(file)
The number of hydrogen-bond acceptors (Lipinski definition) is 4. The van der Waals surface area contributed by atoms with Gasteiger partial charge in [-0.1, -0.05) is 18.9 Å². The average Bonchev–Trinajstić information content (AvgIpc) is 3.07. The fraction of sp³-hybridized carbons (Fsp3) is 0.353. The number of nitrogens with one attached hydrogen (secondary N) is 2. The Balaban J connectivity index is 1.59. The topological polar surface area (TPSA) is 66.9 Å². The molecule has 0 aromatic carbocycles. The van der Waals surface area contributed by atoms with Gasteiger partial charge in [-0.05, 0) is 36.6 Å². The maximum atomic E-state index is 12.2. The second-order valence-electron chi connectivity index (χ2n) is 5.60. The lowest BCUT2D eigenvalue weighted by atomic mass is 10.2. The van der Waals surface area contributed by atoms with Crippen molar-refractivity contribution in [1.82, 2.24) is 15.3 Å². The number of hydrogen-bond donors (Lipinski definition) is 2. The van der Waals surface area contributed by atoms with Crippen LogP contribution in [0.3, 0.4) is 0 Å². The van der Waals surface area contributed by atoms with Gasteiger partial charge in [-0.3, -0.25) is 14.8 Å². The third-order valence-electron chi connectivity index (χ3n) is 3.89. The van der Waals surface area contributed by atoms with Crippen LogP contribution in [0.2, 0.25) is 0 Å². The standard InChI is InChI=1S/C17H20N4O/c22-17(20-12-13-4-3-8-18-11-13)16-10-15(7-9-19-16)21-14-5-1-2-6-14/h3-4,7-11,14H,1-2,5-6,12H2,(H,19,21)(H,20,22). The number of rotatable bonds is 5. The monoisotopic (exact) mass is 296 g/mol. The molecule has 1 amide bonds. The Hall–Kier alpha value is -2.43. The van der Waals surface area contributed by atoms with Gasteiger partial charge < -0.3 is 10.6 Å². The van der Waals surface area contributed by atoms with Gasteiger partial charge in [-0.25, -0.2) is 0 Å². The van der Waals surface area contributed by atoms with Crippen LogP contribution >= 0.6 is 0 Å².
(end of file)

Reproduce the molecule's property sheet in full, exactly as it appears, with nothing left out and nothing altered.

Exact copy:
The number of hydrogen-bond acceptors (Lipinski definition) is 4. The van der Waals surface area contributed by atoms with Gasteiger partial charge in [-0.1, -0.05) is 18.9 Å². The average Bonchev–Trinajstić information content (AvgIpc) is 3.07. The fraction of sp³-hybridized carbons (Fsp3) is 0.353. The number of nitrogens with one attached hydrogen (secondary N) is 2. The Balaban J connectivity index is 1.59. The topological polar surface area (TPSA) is 66.9 Å². The molecule has 0 aromatic carbocycles. The van der Waals surface area contributed by atoms with Gasteiger partial charge in [-0.05, 0) is 36.6 Å². The maximum atomic E-state index is 12.2. The second-order valence-electron chi connectivity index (χ2n) is 5.60. The lowest BCUT2D eigenvalue weighted by atomic mass is 10.2. The van der Waals surface area contributed by atoms with Crippen molar-refractivity contribution in [1.82, 2.24) is 15.3 Å². The number of hydrogen-bond donors (Lipinski definition) is 2. The van der Waals surface area contributed by atoms with Crippen LogP contribution in [0.3, 0.4) is 0 Å². The van der Waals surface area contributed by atoms with Gasteiger partial charge in [-0.3, -0.25) is 14.8 Å². The third-order valence-electron chi connectivity index (χ3n) is 3.89. The van der Waals surface area contributed by atoms with Crippen LogP contribution in [0.2, 0.25) is 0 Å². The standard InChI is InChI=1S/C17H20N4O/c22-17(20-12-13-4-3-8-18-11-13)16-10-15(7-9-19-16)21-14-5-1-2-6-14/h3-4,7-11,14H,1-2,5-6,12H2,(H,19,21)(H,20,22). The number of rotatable bonds is 5. The monoisotopic (exact) mass is 296 g/mol. The molecule has 1 amide bonds. The Hall–Kier alpha value is -2.43. The van der Waals surface area contributed by atoms with Gasteiger partial charge < -0.3 is 10.6 Å². The van der Waals surface area contributed by atoms with Gasteiger partial charge in [-0.25, -0.2) is 0 Å². The van der Waals surface area contributed by atoms with Crippen LogP contribution >= 0.6 is 0 Å².